The personalities and politics of the people and time in history help make this book interesting reading. Faulds, for reasons we can only guess, did testify for the defense that a print from a crime scene was not that of the accused, in direct conflict with the prosecution and opinion of the fingerprint branch.

The print in question was obtained by the Fingerprint Society in the 1980's, and observed by many experts, and myself, to clearly match that of the accused. Faulds was wrong, and I think he knew it. Why he did what he did is known only to him. But it does not change the fact that he deserves credit for being the first to submit to a scientific journal that prints from a crime scene could be used to identify criminals. In this, Beavan is right on the mark. But Hershell and Galton are also due recognition for their different and separate contributions.

I recommend this book, it is one person's view of this part of history. It is accurate in many details, and the conclusions drawn are not new. Others felt the same before this author.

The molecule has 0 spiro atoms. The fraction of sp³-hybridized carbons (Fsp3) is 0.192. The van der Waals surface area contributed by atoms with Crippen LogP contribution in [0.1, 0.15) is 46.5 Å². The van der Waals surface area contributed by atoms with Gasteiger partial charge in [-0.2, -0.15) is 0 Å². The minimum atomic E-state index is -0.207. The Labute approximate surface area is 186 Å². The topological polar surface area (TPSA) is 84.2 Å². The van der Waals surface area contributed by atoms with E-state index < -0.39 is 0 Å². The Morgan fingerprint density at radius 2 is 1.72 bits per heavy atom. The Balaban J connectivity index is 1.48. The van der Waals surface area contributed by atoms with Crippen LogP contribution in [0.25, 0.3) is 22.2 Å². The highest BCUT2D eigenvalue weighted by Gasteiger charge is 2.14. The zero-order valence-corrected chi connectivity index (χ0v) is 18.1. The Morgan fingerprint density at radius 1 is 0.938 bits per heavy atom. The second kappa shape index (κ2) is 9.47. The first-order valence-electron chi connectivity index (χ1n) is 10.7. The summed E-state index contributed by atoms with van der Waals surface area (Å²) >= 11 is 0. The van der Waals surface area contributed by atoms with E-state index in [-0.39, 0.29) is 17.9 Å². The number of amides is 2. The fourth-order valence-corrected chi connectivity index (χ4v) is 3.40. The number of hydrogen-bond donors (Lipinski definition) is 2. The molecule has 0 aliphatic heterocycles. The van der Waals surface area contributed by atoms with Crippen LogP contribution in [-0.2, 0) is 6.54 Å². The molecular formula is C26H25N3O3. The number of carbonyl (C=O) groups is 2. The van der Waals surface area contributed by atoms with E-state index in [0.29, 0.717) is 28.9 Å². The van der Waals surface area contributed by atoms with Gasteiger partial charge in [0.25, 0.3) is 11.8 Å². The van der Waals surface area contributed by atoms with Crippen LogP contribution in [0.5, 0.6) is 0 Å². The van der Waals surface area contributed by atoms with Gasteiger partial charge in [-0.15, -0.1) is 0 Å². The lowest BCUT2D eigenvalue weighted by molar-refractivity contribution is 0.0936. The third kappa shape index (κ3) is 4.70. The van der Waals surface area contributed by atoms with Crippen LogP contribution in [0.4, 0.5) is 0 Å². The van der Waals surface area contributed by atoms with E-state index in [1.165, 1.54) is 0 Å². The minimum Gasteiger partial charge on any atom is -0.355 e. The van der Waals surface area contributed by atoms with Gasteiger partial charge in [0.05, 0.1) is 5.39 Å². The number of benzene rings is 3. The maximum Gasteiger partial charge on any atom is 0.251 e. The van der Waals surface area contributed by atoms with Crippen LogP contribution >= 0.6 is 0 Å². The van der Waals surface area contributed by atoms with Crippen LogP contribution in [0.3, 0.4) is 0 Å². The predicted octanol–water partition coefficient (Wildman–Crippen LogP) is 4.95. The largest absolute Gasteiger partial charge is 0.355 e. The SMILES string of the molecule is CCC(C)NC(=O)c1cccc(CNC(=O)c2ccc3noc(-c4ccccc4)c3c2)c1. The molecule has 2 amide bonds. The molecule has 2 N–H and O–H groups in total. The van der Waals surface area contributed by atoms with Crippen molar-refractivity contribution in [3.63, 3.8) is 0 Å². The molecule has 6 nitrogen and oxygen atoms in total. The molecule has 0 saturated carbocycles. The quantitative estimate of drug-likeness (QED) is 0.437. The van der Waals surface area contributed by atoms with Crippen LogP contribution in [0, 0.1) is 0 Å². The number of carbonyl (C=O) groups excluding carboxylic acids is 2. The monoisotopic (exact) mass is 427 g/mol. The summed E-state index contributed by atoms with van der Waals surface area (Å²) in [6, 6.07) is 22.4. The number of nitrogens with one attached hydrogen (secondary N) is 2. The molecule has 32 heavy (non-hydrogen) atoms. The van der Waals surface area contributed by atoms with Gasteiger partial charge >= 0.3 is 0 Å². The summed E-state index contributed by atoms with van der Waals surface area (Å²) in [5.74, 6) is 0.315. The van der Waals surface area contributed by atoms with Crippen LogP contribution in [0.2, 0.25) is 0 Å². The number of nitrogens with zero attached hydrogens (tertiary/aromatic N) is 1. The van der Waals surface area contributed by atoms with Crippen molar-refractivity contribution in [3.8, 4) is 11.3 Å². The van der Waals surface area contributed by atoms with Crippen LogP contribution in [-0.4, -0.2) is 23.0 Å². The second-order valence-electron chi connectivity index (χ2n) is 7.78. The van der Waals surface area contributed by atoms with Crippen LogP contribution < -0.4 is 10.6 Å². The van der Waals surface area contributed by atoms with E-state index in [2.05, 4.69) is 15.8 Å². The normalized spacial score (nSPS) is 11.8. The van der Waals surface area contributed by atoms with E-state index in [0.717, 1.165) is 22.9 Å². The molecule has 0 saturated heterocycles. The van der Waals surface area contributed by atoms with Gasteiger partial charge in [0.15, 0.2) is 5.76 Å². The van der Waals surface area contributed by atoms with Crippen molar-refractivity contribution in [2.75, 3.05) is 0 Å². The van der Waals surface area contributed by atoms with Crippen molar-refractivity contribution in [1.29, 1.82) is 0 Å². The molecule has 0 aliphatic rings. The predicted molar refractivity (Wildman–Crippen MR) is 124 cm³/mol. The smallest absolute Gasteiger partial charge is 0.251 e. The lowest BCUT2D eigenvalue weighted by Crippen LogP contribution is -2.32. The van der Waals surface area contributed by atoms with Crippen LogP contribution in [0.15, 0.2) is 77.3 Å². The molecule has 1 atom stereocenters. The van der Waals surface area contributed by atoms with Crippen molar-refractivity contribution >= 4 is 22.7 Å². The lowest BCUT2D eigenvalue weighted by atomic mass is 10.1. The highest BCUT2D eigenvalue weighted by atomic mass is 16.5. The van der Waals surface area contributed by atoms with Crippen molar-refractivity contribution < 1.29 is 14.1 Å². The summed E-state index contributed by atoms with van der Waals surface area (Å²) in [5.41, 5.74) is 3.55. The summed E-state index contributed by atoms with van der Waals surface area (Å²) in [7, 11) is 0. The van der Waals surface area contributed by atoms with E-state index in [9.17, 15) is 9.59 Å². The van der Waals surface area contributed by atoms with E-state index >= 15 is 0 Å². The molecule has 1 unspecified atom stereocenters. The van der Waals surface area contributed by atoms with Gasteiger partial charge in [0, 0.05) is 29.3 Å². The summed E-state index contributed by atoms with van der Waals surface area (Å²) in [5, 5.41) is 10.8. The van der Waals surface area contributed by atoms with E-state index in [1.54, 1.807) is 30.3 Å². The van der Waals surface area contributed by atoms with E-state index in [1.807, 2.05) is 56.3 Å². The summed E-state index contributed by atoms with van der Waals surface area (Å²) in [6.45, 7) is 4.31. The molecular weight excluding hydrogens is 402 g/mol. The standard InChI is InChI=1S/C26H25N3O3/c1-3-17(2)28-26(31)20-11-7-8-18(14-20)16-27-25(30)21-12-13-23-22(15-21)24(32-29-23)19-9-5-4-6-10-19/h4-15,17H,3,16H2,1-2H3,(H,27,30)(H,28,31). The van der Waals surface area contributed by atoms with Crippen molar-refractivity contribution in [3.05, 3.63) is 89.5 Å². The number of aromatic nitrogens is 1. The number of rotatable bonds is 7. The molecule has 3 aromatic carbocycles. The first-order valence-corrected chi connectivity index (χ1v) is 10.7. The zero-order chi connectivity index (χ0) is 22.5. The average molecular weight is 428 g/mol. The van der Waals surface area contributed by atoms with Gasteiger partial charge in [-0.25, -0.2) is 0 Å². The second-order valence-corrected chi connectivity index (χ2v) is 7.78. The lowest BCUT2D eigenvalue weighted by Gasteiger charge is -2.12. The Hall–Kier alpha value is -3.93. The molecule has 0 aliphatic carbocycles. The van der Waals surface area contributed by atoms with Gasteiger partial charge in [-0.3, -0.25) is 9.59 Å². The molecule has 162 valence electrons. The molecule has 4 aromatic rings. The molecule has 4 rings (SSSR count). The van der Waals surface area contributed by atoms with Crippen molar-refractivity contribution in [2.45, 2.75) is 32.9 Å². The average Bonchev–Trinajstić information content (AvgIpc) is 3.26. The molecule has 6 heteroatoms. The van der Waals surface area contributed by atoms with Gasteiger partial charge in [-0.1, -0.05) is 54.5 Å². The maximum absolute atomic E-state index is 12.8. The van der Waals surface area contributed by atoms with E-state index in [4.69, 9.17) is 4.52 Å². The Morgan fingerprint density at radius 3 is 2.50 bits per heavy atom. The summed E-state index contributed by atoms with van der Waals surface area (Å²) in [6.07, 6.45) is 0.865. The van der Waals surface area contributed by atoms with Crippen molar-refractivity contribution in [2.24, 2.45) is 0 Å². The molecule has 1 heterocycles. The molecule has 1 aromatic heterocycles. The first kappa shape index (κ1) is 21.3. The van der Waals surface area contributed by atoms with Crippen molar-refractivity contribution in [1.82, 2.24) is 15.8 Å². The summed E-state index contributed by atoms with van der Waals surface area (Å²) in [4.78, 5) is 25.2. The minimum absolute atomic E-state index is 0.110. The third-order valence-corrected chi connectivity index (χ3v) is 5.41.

Faulds, Hershell, Galton and likely a number of people in India at the time, are all due credit for the birth and delivery of fingerprints as a means of identification.
Rias
Had to buy this book for required class reading. It is what it is. It's a fingerprint origin book. Nothing that knocked me off my feet with information.
Talrajas
Fantastic book!! I would highly recommend it to anyone with an interest in the history of science. Things we take for granted today, i.e. the uniqueness of fingerprints, was not initially obvious and it is fascinating to see how this knowledge developed.
Drelajurus
Colin Beavan has written a GREAT non fiction book on the history of fingerprinting. This author has it all! Suggested reading for any law enforcement employee, active or retired, and any history buff. GREAT easy reading!
Steel balls
Fingerprints

Mark Twain’s 1894 book “The Tragedy of Pudd’nhead Wilson” noted that the lines on the insides of the hands and feet uniquely identified a human being. The use of physical evidence was pioneered by Vidocq in Napoleonic France in 1812. The reduction of hanging in Britain resulted in the need to identify prior offenders. Chapter 1 begins with a murder in 1902 Deptford. No eyewitnesses, no murder weapon; only a thumbprint on the cashbox. A milkman and his helper had seen two men leaving that shop, but could not pick them out from a line-up. One thumbprint linked one man to the crime. Physical evidence had been distrusted as being too vulnerable to manipulation (p.18). The Dark Ages of England saw “trial by ordeal” as the origin of modern criminal proceedings (p.22). This was an advance over blood feuds and clan war (p.23). Next investigating juries replaced trial by ordeal. Trial by combat was on the law book s until 1817. Defendants could not call their own witnesses, there was no use of physical evidence.